Capitol Alert

California limits state travel to North Carolina over its ‘bathroom bill’

A timeline for North Carolina’s bathroom law

North Carolina’s legislature passed a law that prevents transgender people from using bathrooms corresponding to the gender with which they identify. The law — House Bill 2 (HB2) — has incited a state-wide civil liberties battle. Here is the timel
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North Carolina’s legislature passed a law that prevents transgender people from using bathrooms corresponding to the gender with which they identify. The law — House Bill 2 (HB2) — has incited a state-wide civil liberties battle. Here is the timel

North Carolina’s controversial law overturning local government protections for gays and lesbians could cost it some business with California state agencies.

Gov. Jerry Brown on Tuesday signed a bill that prohibits state agencies from compelling their employees to travel to states with laws that allow discrimination on the basis of sexual orientation or gender identity.

The effect is to ban state-funded travel to North Carolina and other states that may adopt policies like its HB2, the law that struck down local measures protecting gays and lesbians from workplace discrimination and prohibited cities from passing new anti-discriminatory policies.

The bill applies to the University of California and the California State University system, which may lead to restrictions on travel for college sports teams.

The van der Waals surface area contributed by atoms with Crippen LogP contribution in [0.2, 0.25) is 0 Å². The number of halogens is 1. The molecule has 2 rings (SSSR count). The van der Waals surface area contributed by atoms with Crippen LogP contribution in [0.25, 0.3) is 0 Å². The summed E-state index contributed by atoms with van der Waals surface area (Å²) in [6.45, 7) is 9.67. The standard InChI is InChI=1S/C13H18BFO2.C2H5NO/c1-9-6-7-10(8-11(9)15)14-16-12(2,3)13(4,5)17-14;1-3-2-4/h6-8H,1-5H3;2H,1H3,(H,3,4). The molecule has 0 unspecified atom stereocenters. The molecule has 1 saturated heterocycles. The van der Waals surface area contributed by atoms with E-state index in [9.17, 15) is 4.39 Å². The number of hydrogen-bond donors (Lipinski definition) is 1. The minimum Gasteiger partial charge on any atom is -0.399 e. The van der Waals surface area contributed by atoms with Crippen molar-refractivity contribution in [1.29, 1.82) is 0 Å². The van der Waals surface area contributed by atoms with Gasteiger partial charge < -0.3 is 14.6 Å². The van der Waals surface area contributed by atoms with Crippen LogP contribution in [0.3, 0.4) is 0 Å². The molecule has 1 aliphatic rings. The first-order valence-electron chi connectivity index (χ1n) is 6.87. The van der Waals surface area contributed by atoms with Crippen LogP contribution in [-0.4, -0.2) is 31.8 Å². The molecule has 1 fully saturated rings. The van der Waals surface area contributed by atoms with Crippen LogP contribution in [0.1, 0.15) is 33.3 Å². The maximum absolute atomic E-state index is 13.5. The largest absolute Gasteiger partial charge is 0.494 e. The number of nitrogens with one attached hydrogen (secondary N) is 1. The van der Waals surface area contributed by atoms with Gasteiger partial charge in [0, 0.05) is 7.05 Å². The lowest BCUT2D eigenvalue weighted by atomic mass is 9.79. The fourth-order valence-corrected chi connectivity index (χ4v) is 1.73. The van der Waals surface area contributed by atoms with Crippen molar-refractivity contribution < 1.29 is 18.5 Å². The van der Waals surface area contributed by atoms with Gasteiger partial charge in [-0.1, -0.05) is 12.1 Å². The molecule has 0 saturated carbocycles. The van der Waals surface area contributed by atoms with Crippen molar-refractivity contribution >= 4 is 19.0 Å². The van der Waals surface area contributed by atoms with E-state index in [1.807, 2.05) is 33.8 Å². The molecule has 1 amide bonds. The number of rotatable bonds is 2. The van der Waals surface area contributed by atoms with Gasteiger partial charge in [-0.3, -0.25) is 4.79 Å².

It also could limit travel for conferences and training. Employees still may be required to go to those states if they’re called for legal, legislative or safety reasons.

“Our zero-tolerance policy says there is no room for discrimination of any kind in California, and (this bill) ensures that discrimination will not be tolerated beyond our borders,” said the bill’s author, Democratic Assemblyman Evan Low of Campbell.

Five other states have taken similarly explicit steps to bar public employees from traveling to North Carolina since its Legislature in March adopted HB2.

The NCAA this month cited those state laws when it announced its decision to relocate seven championship events it had scheduled in North Carolina through 2017. Wired magazine has estimated that North Carolina has lost as much as $500 million in decreased tourism and canceled proposals for business expansion since its Legislature adopted the law.

It’s not clear how much money California spends on travel in North Carolina. Each state department manages its own travel, and legislative staff did not compile the sum in their discussions of Low’s bill.

The law may allow state employees to decline travel to about 20 other states that have passed so-called religious freedom measures. In Indiana, that kind of law was characterized as allowing private businesses to discriminate against gay people.

So far, North Carolina’s HB2 is the only statewide law that bans people from using bathrooms in government buildings that do not correspond with their biological sex.

Adam Ashton: 916-321-1063, @Adam_Ashton

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